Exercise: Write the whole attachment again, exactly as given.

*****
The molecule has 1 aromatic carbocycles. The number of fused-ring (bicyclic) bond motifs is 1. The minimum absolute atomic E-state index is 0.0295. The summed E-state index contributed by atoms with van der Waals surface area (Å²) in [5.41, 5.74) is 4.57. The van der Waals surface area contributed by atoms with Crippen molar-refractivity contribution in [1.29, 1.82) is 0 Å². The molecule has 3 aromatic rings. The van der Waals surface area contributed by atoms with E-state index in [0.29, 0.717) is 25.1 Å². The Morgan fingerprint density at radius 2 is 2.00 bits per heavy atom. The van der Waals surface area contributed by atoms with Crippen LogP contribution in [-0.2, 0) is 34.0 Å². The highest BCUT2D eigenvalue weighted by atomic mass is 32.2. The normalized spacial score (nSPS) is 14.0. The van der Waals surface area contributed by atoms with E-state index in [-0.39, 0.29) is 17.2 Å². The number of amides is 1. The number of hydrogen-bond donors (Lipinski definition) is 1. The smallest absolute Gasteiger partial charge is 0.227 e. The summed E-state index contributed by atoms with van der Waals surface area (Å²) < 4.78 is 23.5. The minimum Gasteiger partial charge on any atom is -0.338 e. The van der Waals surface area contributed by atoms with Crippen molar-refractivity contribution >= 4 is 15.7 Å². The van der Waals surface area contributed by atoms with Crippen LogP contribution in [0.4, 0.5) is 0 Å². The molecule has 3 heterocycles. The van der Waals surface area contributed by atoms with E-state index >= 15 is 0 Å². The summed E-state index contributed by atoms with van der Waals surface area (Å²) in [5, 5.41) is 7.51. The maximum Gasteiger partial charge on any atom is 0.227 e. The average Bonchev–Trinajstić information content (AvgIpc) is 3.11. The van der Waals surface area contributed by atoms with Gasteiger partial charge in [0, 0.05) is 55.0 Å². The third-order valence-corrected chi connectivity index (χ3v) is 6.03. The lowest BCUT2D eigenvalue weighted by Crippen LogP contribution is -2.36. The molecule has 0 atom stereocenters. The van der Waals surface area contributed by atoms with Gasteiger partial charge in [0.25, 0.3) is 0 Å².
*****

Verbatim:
The molecule has 1 aromatic carbocycles. The number of fused-ring (bicyclic) bond motifs is 1. The minimum absolute atomic E-state index is 0.0295. The summed E-state index contributed by atoms with van der Waals surface area (Å²) in [5.41, 5.74) is 4.57. The van der Waals surface area contributed by atoms with Crippen molar-refractivity contribution in [1.29, 1.82) is 0 Å². The molecule has 3 aromatic rings. The van der Waals surface area contributed by atoms with E-state index in [0.29, 0.717) is 25.1 Å². The Morgan fingerprint density at radius 2 is 2.00 bits per heavy atom. The van der Waals surface area contributed by atoms with Crippen LogP contribution in [-0.2, 0) is 34.0 Å². The highest BCUT2D eigenvalue weighted by atomic mass is 32.2. The normalized spacial score (nSPS) is 14.0. The van der Waals surface area contributed by atoms with E-state index in [-0.39, 0.29) is 17.2 Å². The number of amides is 1. The number of hydrogen-bond donors (Lipinski definition) is 1. The smallest absolute Gasteiger partial charge is 0.227 e. The summed E-state index contributed by atoms with van der Waals surface area (Å²) < 4.78 is 23.5. The minimum Gasteiger partial charge on any atom is -0.338 e. The van der Waals surface area contributed by atoms with Crippen molar-refractivity contribution >= 4 is 15.7 Å². The van der Waals surface area contributed by atoms with Crippen LogP contribution in [0.4, 0.5) is 0 Å². The molecule has 3 heterocycles. The van der Waals surface area contributed by atoms with E-state index >= 15 is 0 Å². The summed E-state index contributed by atoms with van der Waals surface area (Å²) in [5, 5.41) is 7.51. The maximum Gasteiger partial charge on any atom is 0.227 e. The average Bonchev–Trinajstić information content (AvgIpc) is 3.11. The van der Waals surface area contributed by atoms with Gasteiger partial charge in [0, 0.05) is 55.0 Å². The third-order valence-corrected chi connectivity index (χ3v) is 6.03. The lowest BCUT2D eigenvalue weighted by Crippen LogP contribution is -2.36. The molecule has 0 atom stereocenters. The van der Waals surface area contributed by atoms with Gasteiger partial charge in [0.25, 0.3) is 0 Å².